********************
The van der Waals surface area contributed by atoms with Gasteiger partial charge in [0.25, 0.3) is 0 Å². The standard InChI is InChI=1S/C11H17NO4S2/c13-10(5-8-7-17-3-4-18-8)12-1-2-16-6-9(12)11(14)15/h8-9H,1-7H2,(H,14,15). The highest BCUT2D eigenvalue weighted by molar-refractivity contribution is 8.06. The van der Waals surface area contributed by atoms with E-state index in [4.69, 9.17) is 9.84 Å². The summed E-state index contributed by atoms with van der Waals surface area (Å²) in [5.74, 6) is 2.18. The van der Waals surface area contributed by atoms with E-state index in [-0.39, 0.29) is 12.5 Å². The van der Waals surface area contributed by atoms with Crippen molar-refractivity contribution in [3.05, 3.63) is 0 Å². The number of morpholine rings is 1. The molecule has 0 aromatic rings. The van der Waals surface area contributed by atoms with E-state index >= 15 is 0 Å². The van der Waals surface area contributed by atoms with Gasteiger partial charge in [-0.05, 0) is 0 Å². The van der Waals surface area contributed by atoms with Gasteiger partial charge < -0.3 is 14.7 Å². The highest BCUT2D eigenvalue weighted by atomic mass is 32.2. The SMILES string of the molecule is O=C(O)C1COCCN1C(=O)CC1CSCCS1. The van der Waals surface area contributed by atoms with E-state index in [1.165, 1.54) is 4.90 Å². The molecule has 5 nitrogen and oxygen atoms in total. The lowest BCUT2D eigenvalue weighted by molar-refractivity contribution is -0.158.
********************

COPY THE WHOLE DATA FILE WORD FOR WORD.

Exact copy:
The van der Waals surface area contributed by atoms with Gasteiger partial charge in [0.25, 0.3) is 0 Å². The standard InChI is InChI=1S/C11H17NO4S2/c13-10(5-8-7-17-3-4-18-8)12-1-2-16-6-9(12)11(14)15/h8-9H,1-7H2,(H,14,15). The highest BCUT2D eigenvalue weighted by molar-refractivity contribution is 8.06. The van der Waals surface area contributed by atoms with E-state index in [4.69, 9.17) is 9.84 Å². The summed E-state index contributed by atoms with van der Waals surface area (Å²) in [5.74, 6) is 2.18. The van der Waals surface area contributed by atoms with E-state index in [-0.39, 0.29) is 12.5 Å². The van der Waals surface area contributed by atoms with Crippen molar-refractivity contribution in [3.05, 3.63) is 0 Å². The number of morpholine rings is 1. The molecule has 0 aromatic rings. The van der Waals surface area contributed by atoms with E-state index >= 15 is 0 Å². The van der Waals surface area contributed by atoms with Gasteiger partial charge in [-0.05, 0) is 0 Å². The van der Waals surface area contributed by atoms with Gasteiger partial charge < -0.3 is 14.7 Å². The highest BCUT2D eigenvalue weighted by atomic mass is 32.2. The SMILES string of the molecule is O=C(O)C1COCCN1C(=O)CC1CSCCS1. The van der Waals surface area contributed by atoms with E-state index in [1.165, 1.54) is 4.90 Å². The molecule has 5 nitrogen and oxygen atoms in total. The lowest BCUT2D eigenvalue weighted by molar-refractivity contribution is -0.158.